The foods we choose to eat have a big impact on our health, and choosing certain foods to add into our daily diet can even help ease arthritic pain.

See What Are Anti-Inflammatory Foods?

There are many different anti-inflammatory foods that have been shown to help those with arthritis—especially the types of arthritis that involve systemic inflammation, like rheumatoid arthritis or ankylosing spondylitis—but first we'll focus on omega-3 fatty acids.

Studies show that omega-3 fatty acids can reduce the symptoms of arthritis like joint pain and inflammation. There is no official recommended daily dose of omega-3 fatty acids, but most experts agree around 2.5 grams a day is a healthy target.

We've come up with a list of 9 foods containing omega-3 fatty acids and how to best incorporate each one into your diet.

9 Delicious foods containing omega-3 fatty acids

1. Chia seeds. ½ ounce (around 1 tablespoon) of chia seeds contains 2.5 grams of omega-3 fatty acids, or around 100% of the daily recommended value. Chia seeds are available in most health food stores. Sprinkle them in oatmeal, yogurt, or salad.

Wooden spoon full of chia seeds.

In recipes that call for one or two eggs, ground chia seeds can be used as an egg substitute. Simply mix 3 tablespoons of water with 1 tablespoon of ground chia seeds and let the mixture sit for 5 minutes. See the recipe in detail.


2. Walnuts. ¼ cup of walnuts contains 2.7 grams of omega-3 fats, or 108% of the daily recommended value. Walnuts are delicious on their own as a snack, or you can sprinkle them on your oatmeal, yogurt, or ice cream.

Bananas and walnuts on oatmeal

3. Ground flaxseeds. 1 tablespoon of ground flaxseeds contains 1.5 grams of omega 3 fats, or 60% of the daily recommended value. You can buy whole or ground flaxseed at your local health food store. If you buy whole seeds, you can grind them in a regular coffee grinder. Ground flaxseeds are easier for the body to digest, as whole seeds may pass straight through the digestive tract.

Jar full of flax seeds

Sprinkle ground flaxseeds in your oatmeal or yogurt, bake it into cookies and breads, or mix it with your mustard or mayonnaise.

4. Salmon. 4 ounces of salmon contain 1.32 grams of omega-3s, or 53% of the recommended daily value. Salmon is easy to grill or bake, and it is a delicious, simple main dish.

Piece of well-seasoned salmon

5. Brussels sprouts. 1 cup of Brussels sprouts has .3 grams of omega-3s, or 12% of the recommended daily value. A tasty way to eat Brussels sprouts is to toss them with salt, pepper, oil, and roast them in the oven. You can find prepped, ready-to-cook Brussels sprouts in the produce section of your grocery store.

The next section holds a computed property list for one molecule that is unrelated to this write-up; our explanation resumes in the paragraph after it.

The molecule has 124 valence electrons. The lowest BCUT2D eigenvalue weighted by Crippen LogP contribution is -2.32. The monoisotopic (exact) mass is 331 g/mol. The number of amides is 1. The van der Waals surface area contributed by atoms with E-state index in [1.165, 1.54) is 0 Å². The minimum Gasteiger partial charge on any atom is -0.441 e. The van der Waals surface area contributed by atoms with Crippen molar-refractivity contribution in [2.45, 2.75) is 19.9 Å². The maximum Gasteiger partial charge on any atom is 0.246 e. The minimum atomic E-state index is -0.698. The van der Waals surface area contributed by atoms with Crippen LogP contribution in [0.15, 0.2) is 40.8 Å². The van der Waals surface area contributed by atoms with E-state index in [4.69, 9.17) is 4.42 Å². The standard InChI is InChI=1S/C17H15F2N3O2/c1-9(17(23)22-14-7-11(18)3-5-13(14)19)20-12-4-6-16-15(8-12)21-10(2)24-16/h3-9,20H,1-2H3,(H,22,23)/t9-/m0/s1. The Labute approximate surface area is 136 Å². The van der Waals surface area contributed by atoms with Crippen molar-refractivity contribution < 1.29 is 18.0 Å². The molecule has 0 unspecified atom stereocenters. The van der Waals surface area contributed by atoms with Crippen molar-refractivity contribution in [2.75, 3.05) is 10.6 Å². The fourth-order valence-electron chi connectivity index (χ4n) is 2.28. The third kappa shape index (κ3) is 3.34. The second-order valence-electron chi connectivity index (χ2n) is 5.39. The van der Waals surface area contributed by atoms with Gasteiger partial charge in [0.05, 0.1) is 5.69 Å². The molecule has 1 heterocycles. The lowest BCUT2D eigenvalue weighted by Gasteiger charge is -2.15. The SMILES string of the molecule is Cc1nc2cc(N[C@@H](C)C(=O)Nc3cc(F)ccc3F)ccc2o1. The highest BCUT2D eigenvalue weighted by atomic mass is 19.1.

6. Cauliflower. 1 cup of cauliflower has .2 grams of omega-3s, or 8% of the recommended daily value.

Roasted cauliflower florets on a sheet pan

Cauliflower is delicious tossed with salt, pepper, and oil and roasted in the oven until it's brown and crispy on top.

7. Sardines. 3.2 ounces of sardines contain 1.5 grams of omega-3s, or 60% of the daily recommended value of omega-3s. The best way to incorporate sardines into your diet is to use wild, Pacific-caught, canned sardines. Try them on toast or pizza.

8. Mustard seeds. 2 teaspoons of mustard seeds have .2 grams of omega-3s, or 8% of the daily recommended value. Many Indian dishes begin with frying mustard seeds in hot oil, which brings out a sweet flavor in them.

Bowl of green beans with mustard seeds

Other meats or vegetables are then added to the pan. Try adding fresh green beans to the pan after the seeds have roasted.

9. Shrimp. 4 ounces of shrimp contain .3 grams of omega-3s, or 12% of the daily recommended value. Enjoy shrimp boiled or baked.

Bonus suggestion: take supplements. Taking omega-3 supplements is always an option as well. For example, 1 teaspoon of cod liver oil delivers 100% of the daily recommended dose of omega-3 fatty acids. Always check with your doctor before adding supplements to your diet.

Read more about Alternative Treatments for Arthritis

Just like medications, not all foods will work for all people.

See: The Ins and Outs of an Anti-Inflammatory Diet

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Allison Walsh, worked as Manager of Communications at Arthritis-health. Her focus was on conducting engaging and educational communication with the site's visitors through social media, blogs, newsletters, and polls. Allison combined a background of writing, public relations, marketing, and pharmaceutical sales to create strategies to best serve the consumers, patients, and physicians who rely on Arthritis-health for information.